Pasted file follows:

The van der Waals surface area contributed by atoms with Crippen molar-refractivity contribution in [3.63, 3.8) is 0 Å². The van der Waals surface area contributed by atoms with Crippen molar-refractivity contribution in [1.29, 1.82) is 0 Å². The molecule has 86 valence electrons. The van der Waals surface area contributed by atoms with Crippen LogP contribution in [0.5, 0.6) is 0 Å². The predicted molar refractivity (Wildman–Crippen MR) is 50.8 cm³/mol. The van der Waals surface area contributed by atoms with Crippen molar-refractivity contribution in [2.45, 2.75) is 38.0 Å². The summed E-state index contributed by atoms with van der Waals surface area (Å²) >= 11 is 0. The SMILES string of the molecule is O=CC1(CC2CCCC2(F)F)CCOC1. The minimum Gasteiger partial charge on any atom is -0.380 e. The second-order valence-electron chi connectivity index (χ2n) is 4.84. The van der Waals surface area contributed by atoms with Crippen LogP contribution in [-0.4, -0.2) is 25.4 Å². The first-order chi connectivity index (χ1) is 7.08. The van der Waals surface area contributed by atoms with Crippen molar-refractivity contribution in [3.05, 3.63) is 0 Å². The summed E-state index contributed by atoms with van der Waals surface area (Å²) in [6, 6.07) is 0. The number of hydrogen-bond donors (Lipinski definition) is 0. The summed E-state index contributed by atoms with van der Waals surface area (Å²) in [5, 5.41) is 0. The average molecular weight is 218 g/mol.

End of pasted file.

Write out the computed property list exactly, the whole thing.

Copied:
The van der Waals surface area contributed by atoms with Crippen molar-refractivity contribution in [3.63, 3.8) is 0 Å². The van der Waals surface area contributed by atoms with Crippen molar-refractivity contribution in [1.29, 1.82) is 0 Å². The molecule has 86 valence electrons. The van der Waals surface area contributed by atoms with Crippen LogP contribution in [0.5, 0.6) is 0 Å². The predicted molar refractivity (Wildman–Crippen MR) is 50.8 cm³/mol. The van der Waals surface area contributed by atoms with Crippen molar-refractivity contribution in [2.45, 2.75) is 38.0 Å². The summed E-state index contributed by atoms with van der Waals surface area (Å²) >= 11 is 0. The SMILES string of the molecule is O=CC1(CC2CCCC2(F)F)CCOC1. The minimum Gasteiger partial charge on any atom is -0.380 e. The second-order valence-electron chi connectivity index (χ2n) is 4.84. The van der Waals surface area contributed by atoms with Crippen LogP contribution in [-0.4, -0.2) is 25.4 Å². The first-order chi connectivity index (χ1) is 7.08. The van der Waals surface area contributed by atoms with Crippen molar-refractivity contribution in [3.05, 3.63) is 0 Å². The summed E-state index contributed by atoms with van der Waals surface area (Å²) in [6, 6.07) is 0. The number of hydrogen-bond donors (Lipinski definition) is 0. The summed E-state index contributed by atoms with van der Waals surface area (Å²) in [5, 5.41) is 0. The average molecular weight is 218 g/mol.